Walk up: Lastly, you can just show up to the course without a tee time. I would discourage this for several reasons, especially in the COVID-19 era. You may arrive and there is no room on the tee sheet, there may be an outing or the course is closed for maintenance purposes (often on Mondays or Tuesdays). Some courses do not even accept walk-up play due to COVID-19 to keep the amount of foot traffic in and around the pro shop to a minimum. If you get to the course and the tee sheet is full, you can put your name on the walk-on list and wait for a no-show. If that fails, just buy a bucket of balls if they have a driving range or work on your putting for awhile. And maybe make a tee time for your next round while you're there.
How far in advance should you book a tee time?
Each course has a different policy when it comes to opening up their tee sheet. Most local public or municipal courses only post their tee times 5-7 days in advance. For nicer courses that book more tourist play, that window might stretch from 14-90 days in advance. Resort courses can often book tee times up to a 6-12 months in advance. The bottom line: If you want to play at peak times it's best to find out when the tee sheet opens and reserve the time ASAP. For the busiest courses in the country, tee times can fill up within minutes.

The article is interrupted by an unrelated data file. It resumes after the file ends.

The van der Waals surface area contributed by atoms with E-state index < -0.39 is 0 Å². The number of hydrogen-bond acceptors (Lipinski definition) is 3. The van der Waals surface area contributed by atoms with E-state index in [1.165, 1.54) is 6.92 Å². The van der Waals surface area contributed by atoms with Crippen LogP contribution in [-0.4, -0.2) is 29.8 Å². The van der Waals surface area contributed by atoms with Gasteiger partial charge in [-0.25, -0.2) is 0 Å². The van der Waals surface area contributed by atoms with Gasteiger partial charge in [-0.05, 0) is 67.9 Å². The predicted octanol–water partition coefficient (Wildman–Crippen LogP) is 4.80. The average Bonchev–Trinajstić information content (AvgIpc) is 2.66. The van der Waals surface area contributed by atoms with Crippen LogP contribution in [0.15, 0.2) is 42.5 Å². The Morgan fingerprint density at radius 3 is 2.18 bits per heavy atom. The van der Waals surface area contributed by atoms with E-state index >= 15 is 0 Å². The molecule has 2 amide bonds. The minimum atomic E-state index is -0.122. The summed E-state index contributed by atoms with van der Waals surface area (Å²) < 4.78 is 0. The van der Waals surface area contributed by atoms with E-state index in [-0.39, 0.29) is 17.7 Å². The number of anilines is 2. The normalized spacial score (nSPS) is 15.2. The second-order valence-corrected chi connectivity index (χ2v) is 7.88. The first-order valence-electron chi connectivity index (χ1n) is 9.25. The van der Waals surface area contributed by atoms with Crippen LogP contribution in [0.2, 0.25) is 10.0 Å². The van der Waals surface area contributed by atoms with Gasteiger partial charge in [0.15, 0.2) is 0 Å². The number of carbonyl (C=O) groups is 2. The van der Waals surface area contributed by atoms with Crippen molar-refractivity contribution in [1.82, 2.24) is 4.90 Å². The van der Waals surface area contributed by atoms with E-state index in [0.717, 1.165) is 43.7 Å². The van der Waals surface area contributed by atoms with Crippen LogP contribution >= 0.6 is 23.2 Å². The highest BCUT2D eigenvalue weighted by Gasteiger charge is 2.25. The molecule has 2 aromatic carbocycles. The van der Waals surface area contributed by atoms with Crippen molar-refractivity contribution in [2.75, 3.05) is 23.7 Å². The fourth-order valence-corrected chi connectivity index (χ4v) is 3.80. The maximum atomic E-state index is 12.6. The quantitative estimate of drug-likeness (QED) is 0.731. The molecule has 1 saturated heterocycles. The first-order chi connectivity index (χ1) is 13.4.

Keep in mind that, just like a restaurant reservation, it is proper etiquette to cancel your tee time as quickly as possible if you know you can't make it so the course can fill the spot.
What if I get paired up?
Most golf courses only accept four players per tee time (some permit five). If you do not have four in your tee time, you may be paired up to fill out the group, especially if it's a weekend. It's common for beginners get nervous getting paired up with golfers they don't know who are comparatively experts and assume these players are more advanced than they are and will be impatient if they play bad. Any experienced golfer has played with newbies before. I can't tell you how many times that, upon introducing myself to a golfer at the first tee, they warn me about how bad they are. Frankly, I'm typically too tied up in my own game to even notice your poor shots as long as we're keeping the pace. And just remember, even tour professionals hit shanks, top tee shots and chunk wedges.
If, after a few holes, you feel you're holding them up or they aren't being friendly enough, you could check with an on-course ranger to see if there is any room on the course where you could play alone.
How to pick the right golf course for beginners
Some golf courses are better for beginners than others. As you browse the options in your market (check out our Courses Near You landing page to find the most convenient options), here are a few elements to look for: